Following word of the renewal of "Hannibal" earlier today, NBC is continuing to seal the fate of its various other series left hanging.
It has cheated death quite a few times, but the dream of "six seasons and a movie" came to an end today as NBC has officially cancelled "Community".
The series averaged a 1.5 rating and 3.7 million viewers this past season, that's better than NBC's other long-running Thursday comedy "Parks and Recreation" which has been renewed.
It's expected that the show's producers Sony Pictures TV will try and shop it around to either a cable network or a streaming service.
"Revolution" has also been cancelled. One of the most high profile new series launches two years ago thanks to the involvement of the likes of J.J. Abrams and Jon Favreau, the costly apocalyptic drama started out strong with 11.65 million viewers tuning into the pilot.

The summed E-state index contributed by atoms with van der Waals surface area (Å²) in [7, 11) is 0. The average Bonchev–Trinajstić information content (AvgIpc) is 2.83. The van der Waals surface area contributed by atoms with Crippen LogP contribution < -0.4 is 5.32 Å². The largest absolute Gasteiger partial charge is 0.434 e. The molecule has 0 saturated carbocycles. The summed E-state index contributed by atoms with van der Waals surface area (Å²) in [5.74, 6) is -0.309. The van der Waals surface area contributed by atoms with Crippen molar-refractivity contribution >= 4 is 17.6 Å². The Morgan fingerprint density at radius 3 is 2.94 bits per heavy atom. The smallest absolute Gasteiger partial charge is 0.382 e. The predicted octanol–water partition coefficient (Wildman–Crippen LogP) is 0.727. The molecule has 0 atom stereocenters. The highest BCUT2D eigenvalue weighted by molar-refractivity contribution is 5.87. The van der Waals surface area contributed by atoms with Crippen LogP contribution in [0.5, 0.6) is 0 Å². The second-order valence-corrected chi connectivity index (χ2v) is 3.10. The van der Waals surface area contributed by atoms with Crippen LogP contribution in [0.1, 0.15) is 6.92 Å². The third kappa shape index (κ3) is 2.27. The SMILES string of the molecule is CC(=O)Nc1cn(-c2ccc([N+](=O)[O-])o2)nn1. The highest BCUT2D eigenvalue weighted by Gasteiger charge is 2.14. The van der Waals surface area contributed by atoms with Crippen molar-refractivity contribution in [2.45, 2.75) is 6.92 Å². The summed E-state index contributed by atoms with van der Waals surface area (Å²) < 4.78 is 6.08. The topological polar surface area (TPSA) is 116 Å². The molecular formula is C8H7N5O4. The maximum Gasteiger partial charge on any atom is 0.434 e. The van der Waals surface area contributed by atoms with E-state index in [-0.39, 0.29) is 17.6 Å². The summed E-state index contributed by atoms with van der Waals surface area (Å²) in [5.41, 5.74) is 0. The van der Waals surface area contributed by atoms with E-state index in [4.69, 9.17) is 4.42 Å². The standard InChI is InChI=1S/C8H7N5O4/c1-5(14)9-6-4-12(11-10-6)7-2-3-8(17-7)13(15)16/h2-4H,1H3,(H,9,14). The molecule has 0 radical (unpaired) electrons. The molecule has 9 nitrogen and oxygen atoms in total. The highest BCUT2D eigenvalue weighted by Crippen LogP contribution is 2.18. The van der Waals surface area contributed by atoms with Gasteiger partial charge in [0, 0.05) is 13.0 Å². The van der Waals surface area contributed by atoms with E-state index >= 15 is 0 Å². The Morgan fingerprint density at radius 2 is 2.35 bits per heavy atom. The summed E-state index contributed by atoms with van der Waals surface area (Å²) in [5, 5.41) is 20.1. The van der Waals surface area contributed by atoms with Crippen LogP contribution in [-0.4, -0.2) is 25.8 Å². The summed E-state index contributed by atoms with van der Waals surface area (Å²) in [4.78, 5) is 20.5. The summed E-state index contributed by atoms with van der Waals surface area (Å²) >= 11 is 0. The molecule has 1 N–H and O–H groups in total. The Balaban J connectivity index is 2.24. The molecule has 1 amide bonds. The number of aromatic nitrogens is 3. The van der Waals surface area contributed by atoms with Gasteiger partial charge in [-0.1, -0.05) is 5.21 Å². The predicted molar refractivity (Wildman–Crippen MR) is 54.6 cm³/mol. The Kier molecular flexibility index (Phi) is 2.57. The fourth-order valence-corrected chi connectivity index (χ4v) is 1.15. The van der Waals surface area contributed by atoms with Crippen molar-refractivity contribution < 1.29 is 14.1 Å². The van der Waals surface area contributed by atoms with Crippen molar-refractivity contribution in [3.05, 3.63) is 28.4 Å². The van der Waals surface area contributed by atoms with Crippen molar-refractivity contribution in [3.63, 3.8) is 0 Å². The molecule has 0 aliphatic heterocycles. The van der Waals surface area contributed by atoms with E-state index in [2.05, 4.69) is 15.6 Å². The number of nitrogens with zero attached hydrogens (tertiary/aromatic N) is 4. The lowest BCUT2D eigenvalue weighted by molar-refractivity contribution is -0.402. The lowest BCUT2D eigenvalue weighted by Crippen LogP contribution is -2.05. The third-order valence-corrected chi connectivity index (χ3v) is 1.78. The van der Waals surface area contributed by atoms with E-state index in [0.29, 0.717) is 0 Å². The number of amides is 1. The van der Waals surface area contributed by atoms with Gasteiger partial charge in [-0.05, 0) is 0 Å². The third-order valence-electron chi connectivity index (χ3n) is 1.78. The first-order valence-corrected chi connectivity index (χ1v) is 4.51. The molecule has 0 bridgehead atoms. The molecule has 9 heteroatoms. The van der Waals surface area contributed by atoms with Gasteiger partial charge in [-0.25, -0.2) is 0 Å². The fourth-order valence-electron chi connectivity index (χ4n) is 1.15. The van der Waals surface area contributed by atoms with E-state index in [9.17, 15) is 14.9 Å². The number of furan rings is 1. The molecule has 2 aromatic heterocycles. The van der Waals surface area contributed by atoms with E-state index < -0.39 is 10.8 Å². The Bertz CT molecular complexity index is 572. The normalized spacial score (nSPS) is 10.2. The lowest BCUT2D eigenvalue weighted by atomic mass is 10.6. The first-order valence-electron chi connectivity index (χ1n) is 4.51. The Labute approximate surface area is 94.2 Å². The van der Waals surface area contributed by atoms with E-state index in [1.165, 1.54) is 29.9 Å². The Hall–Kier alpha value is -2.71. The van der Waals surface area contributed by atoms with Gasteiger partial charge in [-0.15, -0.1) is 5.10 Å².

That number has dropped to hover in the 4-5 million viewer range in recent weeks, and the show's costly budget probably didn't help matters.
The network has also cancelled the J.K. Simmons-led blind dad sitcom "Growing Up Fisher". Though pulling them from the schedule the other day, the network has finally made the cancellation of "Believe" and "Crisis" official.
On the renewal front, the network has given comedy "About a Boy" a second season. This marks the first sitcom on the network to score a second season renewal since, ironically, "Community" back in 2010. 'Boy' has lifted ratings in its timeslot for NBC by 20% compared with last year.
Still undetermined is the fate of both "Parenthood" and "Dracula".
Source: TV Line